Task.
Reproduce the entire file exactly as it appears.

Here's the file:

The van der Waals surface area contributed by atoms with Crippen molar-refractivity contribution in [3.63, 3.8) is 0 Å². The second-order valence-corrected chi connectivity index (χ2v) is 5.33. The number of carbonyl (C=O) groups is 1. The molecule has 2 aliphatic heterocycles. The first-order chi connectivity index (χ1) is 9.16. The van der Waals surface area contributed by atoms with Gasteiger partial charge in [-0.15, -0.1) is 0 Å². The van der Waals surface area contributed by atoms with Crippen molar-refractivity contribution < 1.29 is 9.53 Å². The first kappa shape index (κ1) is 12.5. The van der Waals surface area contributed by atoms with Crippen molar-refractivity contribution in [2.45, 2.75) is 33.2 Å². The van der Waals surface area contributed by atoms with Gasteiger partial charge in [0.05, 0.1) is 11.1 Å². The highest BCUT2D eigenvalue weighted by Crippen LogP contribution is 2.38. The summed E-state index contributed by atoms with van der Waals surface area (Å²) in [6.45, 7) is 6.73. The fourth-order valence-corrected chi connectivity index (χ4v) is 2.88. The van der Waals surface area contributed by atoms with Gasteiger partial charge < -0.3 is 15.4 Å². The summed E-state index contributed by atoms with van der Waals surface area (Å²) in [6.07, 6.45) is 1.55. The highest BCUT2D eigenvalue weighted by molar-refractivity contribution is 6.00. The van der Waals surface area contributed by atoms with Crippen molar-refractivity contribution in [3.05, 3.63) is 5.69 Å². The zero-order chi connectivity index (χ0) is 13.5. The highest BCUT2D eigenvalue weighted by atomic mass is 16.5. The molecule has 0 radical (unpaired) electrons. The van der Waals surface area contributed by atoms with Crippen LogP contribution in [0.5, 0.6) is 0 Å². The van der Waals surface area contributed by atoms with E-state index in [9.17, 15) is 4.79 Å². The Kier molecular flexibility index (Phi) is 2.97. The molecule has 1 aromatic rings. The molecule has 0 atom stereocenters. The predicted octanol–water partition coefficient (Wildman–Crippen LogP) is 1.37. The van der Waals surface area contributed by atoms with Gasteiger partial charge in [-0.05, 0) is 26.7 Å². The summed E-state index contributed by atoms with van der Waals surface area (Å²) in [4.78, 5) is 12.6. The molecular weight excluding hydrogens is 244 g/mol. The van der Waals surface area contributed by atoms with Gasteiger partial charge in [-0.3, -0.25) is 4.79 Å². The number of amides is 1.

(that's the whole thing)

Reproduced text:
The van der Waals surface area contributed by atoms with Crippen molar-refractivity contribution in [3.63, 3.8) is 0 Å². The second-order valence-corrected chi connectivity index (χ2v) is 5.33. The number of carbonyl (C=O) groups is 1. The molecule has 2 aliphatic heterocycles. The first-order chi connectivity index (χ1) is 9.16. The van der Waals surface area contributed by atoms with Gasteiger partial charge in [-0.15, -0.1) is 0 Å². The van der Waals surface area contributed by atoms with Crippen molar-refractivity contribution < 1.29 is 9.53 Å². The first kappa shape index (κ1) is 12.5. The van der Waals surface area contributed by atoms with Crippen molar-refractivity contribution in [2.45, 2.75) is 33.2 Å². The van der Waals surface area contributed by atoms with Gasteiger partial charge in [0.05, 0.1) is 11.1 Å². The highest BCUT2D eigenvalue weighted by Crippen LogP contribution is 2.38. The summed E-state index contributed by atoms with van der Waals surface area (Å²) in [6.45, 7) is 6.73. The fourth-order valence-corrected chi connectivity index (χ4v) is 2.88. The van der Waals surface area contributed by atoms with Gasteiger partial charge < -0.3 is 15.4 Å². The summed E-state index contributed by atoms with van der Waals surface area (Å²) in [6.07, 6.45) is 1.55. The highest BCUT2D eigenvalue weighted by molar-refractivity contribution is 6.00. The van der Waals surface area contributed by atoms with Crippen molar-refractivity contribution in [3.05, 3.63) is 5.69 Å². The zero-order chi connectivity index (χ0) is 13.5. The highest BCUT2D eigenvalue weighted by atomic mass is 16.5. The molecule has 0 radical (unpaired) electrons. The van der Waals surface area contributed by atoms with Crippen LogP contribution in [0.5, 0.6) is 0 Å². The van der Waals surface area contributed by atoms with E-state index in [9.17, 15) is 4.79 Å². The Kier molecular flexibility index (Phi) is 2.97. The molecule has 1 aromatic rings. The molecule has 0 atom stereocenters. The predicted octanol–water partition coefficient (Wildman–Crippen LogP) is 1.37. The van der Waals surface area contributed by atoms with Gasteiger partial charge in [-0.05, 0) is 26.7 Å². The summed E-state index contributed by atoms with van der Waals surface area (Å²) in [4.78, 5) is 12.6. The molecular weight excluding hydrogens is 244 g/mol. The van der Waals surface area contributed by atoms with Gasteiger partial charge in [-0.3, -0.25) is 4.79 Å². The number of amides is 1.